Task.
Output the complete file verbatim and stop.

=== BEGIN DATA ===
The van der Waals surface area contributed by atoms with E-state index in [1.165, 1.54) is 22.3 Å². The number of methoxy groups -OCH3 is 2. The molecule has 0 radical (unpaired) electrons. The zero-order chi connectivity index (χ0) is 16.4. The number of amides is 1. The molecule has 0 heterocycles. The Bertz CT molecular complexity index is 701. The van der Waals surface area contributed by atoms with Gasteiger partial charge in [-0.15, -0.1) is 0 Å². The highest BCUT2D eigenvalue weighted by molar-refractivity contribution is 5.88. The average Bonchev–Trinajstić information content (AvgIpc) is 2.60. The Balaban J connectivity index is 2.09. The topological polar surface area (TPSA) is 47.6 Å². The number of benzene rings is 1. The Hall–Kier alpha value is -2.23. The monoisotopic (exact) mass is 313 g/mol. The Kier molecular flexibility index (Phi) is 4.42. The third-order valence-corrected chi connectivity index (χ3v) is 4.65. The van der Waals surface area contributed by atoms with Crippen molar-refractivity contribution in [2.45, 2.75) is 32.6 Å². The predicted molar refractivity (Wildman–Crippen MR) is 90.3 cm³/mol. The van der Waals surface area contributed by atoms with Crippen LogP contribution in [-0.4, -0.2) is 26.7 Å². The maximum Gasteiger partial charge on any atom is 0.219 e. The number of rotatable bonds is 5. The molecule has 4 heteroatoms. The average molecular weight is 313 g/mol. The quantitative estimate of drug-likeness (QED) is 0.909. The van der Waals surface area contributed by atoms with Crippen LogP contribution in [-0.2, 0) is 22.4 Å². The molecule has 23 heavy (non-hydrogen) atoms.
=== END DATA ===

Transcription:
The van der Waals surface area contributed by atoms with E-state index in [1.165, 1.54) is 22.3 Å². The number of methoxy groups -OCH3 is 2. The molecule has 0 radical (unpaired) electrons. The zero-order chi connectivity index (χ0) is 16.4. The number of amides is 1. The molecule has 0 heterocycles. The Bertz CT molecular complexity index is 701. The van der Waals surface area contributed by atoms with Gasteiger partial charge in [-0.15, -0.1) is 0 Å². The highest BCUT2D eigenvalue weighted by molar-refractivity contribution is 5.88. The average Bonchev–Trinajstić information content (AvgIpc) is 2.60. The Balaban J connectivity index is 2.09. The topological polar surface area (TPSA) is 47.6 Å². The number of benzene rings is 1. The Hall–Kier alpha value is -2.23. The monoisotopic (exact) mass is 313 g/mol. The Kier molecular flexibility index (Phi) is 4.42. The third-order valence-corrected chi connectivity index (χ3v) is 4.65. The van der Waals surface area contributed by atoms with Crippen molar-refractivity contribution in [2.45, 2.75) is 32.6 Å². The predicted molar refractivity (Wildman–Crippen MR) is 90.3 cm³/mol. The van der Waals surface area contributed by atoms with Crippen LogP contribution in [-0.4, -0.2) is 26.7 Å². The maximum Gasteiger partial charge on any atom is 0.219 e. The number of rotatable bonds is 5. The molecule has 4 heteroatoms. The average molecular weight is 313 g/mol. The quantitative estimate of drug-likeness (QED) is 0.909. The van der Waals surface area contributed by atoms with Crippen LogP contribution in [-0.2, 0) is 22.4 Å². The molecule has 23 heavy (non-hydrogen) atoms.